Scrabbling at the Equator: Gold Mining in Kalimantan
Rohricht, Thomas, The World and I
Clinging to any available perch, the eight of us bounce and shudder as thick red mud sprays from the four-wheel drive "taxi's" spinning tires. We climb higher and higher up the steep hillsides, the jungle pressing close on either side. Drooping vines and staghorn ferns buzz with noises loud enough to drown out the steady roar of the taxi's tractor engine. Occasionally, glimpses of the plains to the east open up, but we ignore them, lunging forward into seemingly impenetrable jungle.
When we arrive at the drilling rigs of the Haraan prospect (exploration site), the rain forest towers forty meters high on all sides. Stepping down from the grumbling blue Ford into mud left over from the rainy season, Fong Fatt Chong and I inspect the geology exposed by a roadside cut. "You see this vein?" Chong asks, pointing out a wide strip of quartz. He gestures broadly toward the valley to the south: "It runs all the way. It is one big cash cow."
Or so he hopes. In their relentless search for gold, Chong's crew will pursue the vein however far south it may run. Tall, lean, direct, and assertive, Chong exudes an aura of inexorable success. Chong expects a lot from his crews and is constantly testing them. Around each site he will stop at the side of the road to ask "What is this rock?" or "Why is the soil red here?" Of course, he knows the answers: He wants the right response. "The guys who work for me are all a little bit afraid of me," he comments.
Chong is the managing director of Pelsart Resources, a small gold-mining subsidiary of the Gajah Tunggal Group, a Djakarta-based Indonesian multinational corporation. We are spending nine days checking on several of Pelsart's mines and prospects scattered through Indonesia's Kalimantan (formerly Dutch Borneo). We travel all day, stopping only to inspect sites or grab lunch. All the while, the endless humidity sneaks stickily around inside our clothes.
It is only in the last few decades that significant penetration of Kalimantan's interior jungles has occurred, but it has come with a vengeance. Palm oil plantations stretch for thousands of hectares across the hills, enormous paddies of brown-topped rice are cultivated to feed migrants from Java, and logged-out areas stand in tall, bright green tangles of regenerating bush and vine. Rivers of a dozen colors wind through the landscape, and narrow strips of gravel twist across hillside ridges. The only visible human settlements are bamboo huts clinging to small plots of burned-out hillside and clusters of tin-roofed shacks where roosters scurry and crow.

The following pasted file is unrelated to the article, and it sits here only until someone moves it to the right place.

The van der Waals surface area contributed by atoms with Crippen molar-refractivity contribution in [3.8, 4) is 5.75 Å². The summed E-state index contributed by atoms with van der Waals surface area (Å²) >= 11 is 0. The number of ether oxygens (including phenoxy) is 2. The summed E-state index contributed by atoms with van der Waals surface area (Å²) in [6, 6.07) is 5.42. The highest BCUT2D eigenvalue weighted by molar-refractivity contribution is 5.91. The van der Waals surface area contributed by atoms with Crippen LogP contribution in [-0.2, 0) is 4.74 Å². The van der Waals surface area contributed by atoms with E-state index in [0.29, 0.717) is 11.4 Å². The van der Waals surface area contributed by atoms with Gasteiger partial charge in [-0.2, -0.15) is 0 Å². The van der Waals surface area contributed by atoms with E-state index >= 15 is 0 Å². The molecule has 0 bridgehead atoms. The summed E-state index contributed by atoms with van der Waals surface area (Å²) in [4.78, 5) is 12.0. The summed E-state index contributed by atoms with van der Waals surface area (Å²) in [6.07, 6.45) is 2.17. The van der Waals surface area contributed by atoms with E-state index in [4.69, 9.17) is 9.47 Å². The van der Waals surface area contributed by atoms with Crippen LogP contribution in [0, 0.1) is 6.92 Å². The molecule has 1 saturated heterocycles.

Most but not all of the gold prospecting takes place in remote pockets of the surviving jungle, far from the towns. That isolation may have contributed to the most spectacular failure--and audacious confidence trick--in mining history. Bre-X Minerals Ltd. claimed to have found a mother lode of enormous size at Busang. But in March 1997 the "find" was proven fraudulent: The mine had been "salted." The geologist responsible mysteriously died in a fall from a helicopter, and investors worldwide lost more than three billion dollars.
Fly camps and jungle outposts
Pelsart's rigs at Haraan are about two kilometers from the main exploration camp at Meratus. Staff there have hot showers, television, and window screens to keep out the bugs. With buildings scattered across the forested hillside the camp is even charming, in a rough-hewn, plywood sort of way. But the terrain is so steep it doesn't make sense for Haraan's work crews to commute back and forth daily. They must stay in the drilling fields for up to a week at a time before returning to the luxuries of Meratus.
Henry Salvado, vice president of exploration for Pelsart, has a thousand stories about the rigors of exploration. Once, he went to examine a site where promising minerals had turned up in the soil. He was dropped off by helicopter on a river sandbar. His pickup was scheduled for the next day. …